From the sounds of it, songwriting for you is a hard process. Has it always been that way?

"The process of it, for me, is the same as it's always been. I'm different in that I'm not a young person anymore; I'm almost 60 now. I've gone through a whole life's worth of experiences, so I'm different in so many ways. But the process remains the same. I start with a beat and try to create a piece of music that moves me, and then I write the words. It's always the music first."

You've always had a way with riffs. They're catchy, fresh yet familiar – they spill right out and don't feel too fussed over.

"Hey, that's cool. I honestly don't know why I can do what I do. I just open up this part of myself and the stuff comes out. I have an instinct when it's right. At the same time, I don't know how it works. Sometimes I get an initial idea, and I have to craft it a little bit. But it's important to stay out of the way, too. You can wreck a good riff if you work on it too much. Again, I don't know how I do it, really. I'm just glad that I can." [Laughs]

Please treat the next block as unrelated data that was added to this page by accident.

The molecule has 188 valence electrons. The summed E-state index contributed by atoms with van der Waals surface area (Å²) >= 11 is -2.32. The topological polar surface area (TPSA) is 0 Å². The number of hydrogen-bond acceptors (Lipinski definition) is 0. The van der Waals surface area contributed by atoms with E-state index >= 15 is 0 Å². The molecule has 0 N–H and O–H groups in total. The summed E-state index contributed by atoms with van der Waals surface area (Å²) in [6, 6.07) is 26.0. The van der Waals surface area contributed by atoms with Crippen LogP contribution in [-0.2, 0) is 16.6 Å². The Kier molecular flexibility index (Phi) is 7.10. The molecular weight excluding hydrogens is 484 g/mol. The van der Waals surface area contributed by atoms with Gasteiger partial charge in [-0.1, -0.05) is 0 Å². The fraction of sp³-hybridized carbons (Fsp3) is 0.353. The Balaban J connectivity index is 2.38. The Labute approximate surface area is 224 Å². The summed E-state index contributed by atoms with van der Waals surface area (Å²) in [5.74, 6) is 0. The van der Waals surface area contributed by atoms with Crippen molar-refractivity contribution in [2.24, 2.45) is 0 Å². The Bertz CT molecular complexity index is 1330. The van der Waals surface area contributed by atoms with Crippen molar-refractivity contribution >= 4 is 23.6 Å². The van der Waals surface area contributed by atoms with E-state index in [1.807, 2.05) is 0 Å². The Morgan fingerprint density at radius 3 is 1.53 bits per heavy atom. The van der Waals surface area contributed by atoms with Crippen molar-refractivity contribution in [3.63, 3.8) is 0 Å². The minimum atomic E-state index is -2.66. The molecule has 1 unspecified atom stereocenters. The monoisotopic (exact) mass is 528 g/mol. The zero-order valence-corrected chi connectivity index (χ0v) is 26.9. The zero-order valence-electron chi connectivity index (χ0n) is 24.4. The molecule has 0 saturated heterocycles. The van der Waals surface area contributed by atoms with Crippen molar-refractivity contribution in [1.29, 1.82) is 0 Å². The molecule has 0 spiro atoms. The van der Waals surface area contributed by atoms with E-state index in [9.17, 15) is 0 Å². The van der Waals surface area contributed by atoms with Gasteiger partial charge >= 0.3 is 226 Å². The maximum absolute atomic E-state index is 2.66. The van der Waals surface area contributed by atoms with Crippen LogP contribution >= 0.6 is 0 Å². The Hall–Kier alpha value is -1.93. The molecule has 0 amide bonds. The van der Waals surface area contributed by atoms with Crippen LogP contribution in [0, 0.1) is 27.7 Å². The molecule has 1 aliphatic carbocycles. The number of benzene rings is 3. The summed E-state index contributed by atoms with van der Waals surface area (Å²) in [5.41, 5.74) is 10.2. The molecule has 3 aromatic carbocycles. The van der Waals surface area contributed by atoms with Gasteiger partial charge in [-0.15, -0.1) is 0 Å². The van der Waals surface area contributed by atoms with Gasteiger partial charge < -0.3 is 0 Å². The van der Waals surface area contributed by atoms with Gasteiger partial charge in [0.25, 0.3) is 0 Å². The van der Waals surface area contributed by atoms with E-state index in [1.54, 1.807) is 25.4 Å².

You've amassed a lot of guitars during your career, but have any become real go-to models over the last few years?

"For this record, it was a red Fender Stratocaster. I love Stratocasters, and I love Fender guitars – I'm just attracted to them for some reason. I got this one back in 2002 from the Custom Shop. I got my first Stratocaster in 1972. It was one I bought from my cousin Chuck. He brought it back home from Southeast Asia – he was in the Air Force during the Vietnam War.